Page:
Orangutan Confiscation

Orangutans have been formally protected by Indonesian law for many decades. It is illegal to capture, kill, keep or trade them (Law No. 5/1990). These activities continue, however, due to inadequate law enforcement.

As deforestation of protected areas continues, many orangutans are displaced from their natural habitat and forced into proximity to human developments. This can result in Human Orangutan Conflict, where orangutans may be shot or killed as a pest, due to crop-raiding and/or fear of this large mammal species.  Oftentimes too when an adult female with an infant is killed, her infant is illegally held or sold and forced into a life in captivity.

The SOCP is working closely with the Indonesian authorities to address this problem. We constantly investigate cases of illegal capture, keeping and trade in the species, and regularly confiscate those being kept illegally as pets, but more prosecutions and much stiffer sentences are needed.

Since its inception in 2001, the SOCP has received over 360 ex-captive orangutans into its quarantine facility, with arrests and prosecutions being extremely rare (with a total reported number of 7 prosecutions across the country from 1993-2016).


Adults and infants who survive the captivity period and are confiscated should actually be considered the lucky ones, as many orangutans simply do not survive the process.  Often, confiscated orangutans have been very badly treated in captivity, and are frequently in poor health; some also have horrific injuries.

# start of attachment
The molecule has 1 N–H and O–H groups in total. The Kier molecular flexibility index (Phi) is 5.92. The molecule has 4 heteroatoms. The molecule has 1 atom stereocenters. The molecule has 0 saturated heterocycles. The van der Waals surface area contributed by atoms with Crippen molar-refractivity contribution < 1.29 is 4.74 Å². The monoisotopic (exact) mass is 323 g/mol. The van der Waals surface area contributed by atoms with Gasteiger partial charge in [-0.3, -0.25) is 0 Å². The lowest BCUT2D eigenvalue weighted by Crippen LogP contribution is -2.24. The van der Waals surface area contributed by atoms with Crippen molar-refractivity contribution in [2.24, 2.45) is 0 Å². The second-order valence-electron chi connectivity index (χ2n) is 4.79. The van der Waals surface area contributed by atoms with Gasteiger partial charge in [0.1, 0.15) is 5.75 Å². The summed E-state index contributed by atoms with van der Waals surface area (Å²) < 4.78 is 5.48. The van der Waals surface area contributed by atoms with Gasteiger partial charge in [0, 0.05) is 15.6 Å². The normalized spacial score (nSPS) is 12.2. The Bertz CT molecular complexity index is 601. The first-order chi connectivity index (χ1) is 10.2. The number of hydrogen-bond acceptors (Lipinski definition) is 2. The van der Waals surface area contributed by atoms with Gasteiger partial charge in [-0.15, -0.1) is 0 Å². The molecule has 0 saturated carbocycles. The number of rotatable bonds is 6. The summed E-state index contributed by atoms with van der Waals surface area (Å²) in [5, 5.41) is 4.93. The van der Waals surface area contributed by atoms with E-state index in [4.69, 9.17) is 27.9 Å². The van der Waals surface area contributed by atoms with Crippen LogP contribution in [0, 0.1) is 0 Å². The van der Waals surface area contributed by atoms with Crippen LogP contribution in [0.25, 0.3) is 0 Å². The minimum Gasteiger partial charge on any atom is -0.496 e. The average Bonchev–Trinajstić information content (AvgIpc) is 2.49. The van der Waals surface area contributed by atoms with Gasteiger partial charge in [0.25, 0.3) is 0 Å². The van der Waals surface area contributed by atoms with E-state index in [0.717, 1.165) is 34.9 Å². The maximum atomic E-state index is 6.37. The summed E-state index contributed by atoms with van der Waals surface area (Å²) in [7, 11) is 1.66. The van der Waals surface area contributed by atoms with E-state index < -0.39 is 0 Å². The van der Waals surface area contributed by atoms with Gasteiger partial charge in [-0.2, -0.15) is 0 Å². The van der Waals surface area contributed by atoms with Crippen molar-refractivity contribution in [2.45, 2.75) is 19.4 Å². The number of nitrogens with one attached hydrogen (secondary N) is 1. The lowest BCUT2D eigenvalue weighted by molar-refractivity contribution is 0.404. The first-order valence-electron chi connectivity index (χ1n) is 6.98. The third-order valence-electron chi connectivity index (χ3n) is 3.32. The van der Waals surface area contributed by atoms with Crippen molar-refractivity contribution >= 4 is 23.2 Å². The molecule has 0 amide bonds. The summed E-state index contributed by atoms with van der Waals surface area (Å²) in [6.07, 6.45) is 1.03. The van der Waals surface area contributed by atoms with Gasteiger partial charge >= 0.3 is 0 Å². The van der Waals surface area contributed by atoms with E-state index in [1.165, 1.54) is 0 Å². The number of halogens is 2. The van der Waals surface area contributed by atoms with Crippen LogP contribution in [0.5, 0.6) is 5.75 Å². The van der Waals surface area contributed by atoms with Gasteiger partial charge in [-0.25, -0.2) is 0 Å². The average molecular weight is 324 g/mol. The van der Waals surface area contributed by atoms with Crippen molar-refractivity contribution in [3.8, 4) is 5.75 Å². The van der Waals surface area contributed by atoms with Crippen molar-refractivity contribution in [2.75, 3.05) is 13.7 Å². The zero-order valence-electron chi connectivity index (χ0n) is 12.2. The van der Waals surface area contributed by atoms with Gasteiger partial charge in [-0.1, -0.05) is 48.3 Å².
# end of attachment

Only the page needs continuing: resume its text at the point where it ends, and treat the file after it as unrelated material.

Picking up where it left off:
Therefore the only rehabilitation centre for the Critically Endangered Sumatran orangutan, the SOCP Quarantine Centre, located in Batu Mbelin, North Sumatra, operates on a 24/7 year-round basis to be able to care for its temporary, permanent residents (who shall become Orangutan Haven residents in late 2018), and new-intake orangutans.

"It’s always a thrill to see the orangutans we’ve cared for living free again, as wild orangutans in the forest. Its especially heart warming when you remember the appalling condition some of them were in when they arrived at the SOCP and we first met them."

Drh. Yenny Saraswati Senior Veterinarian SOCP

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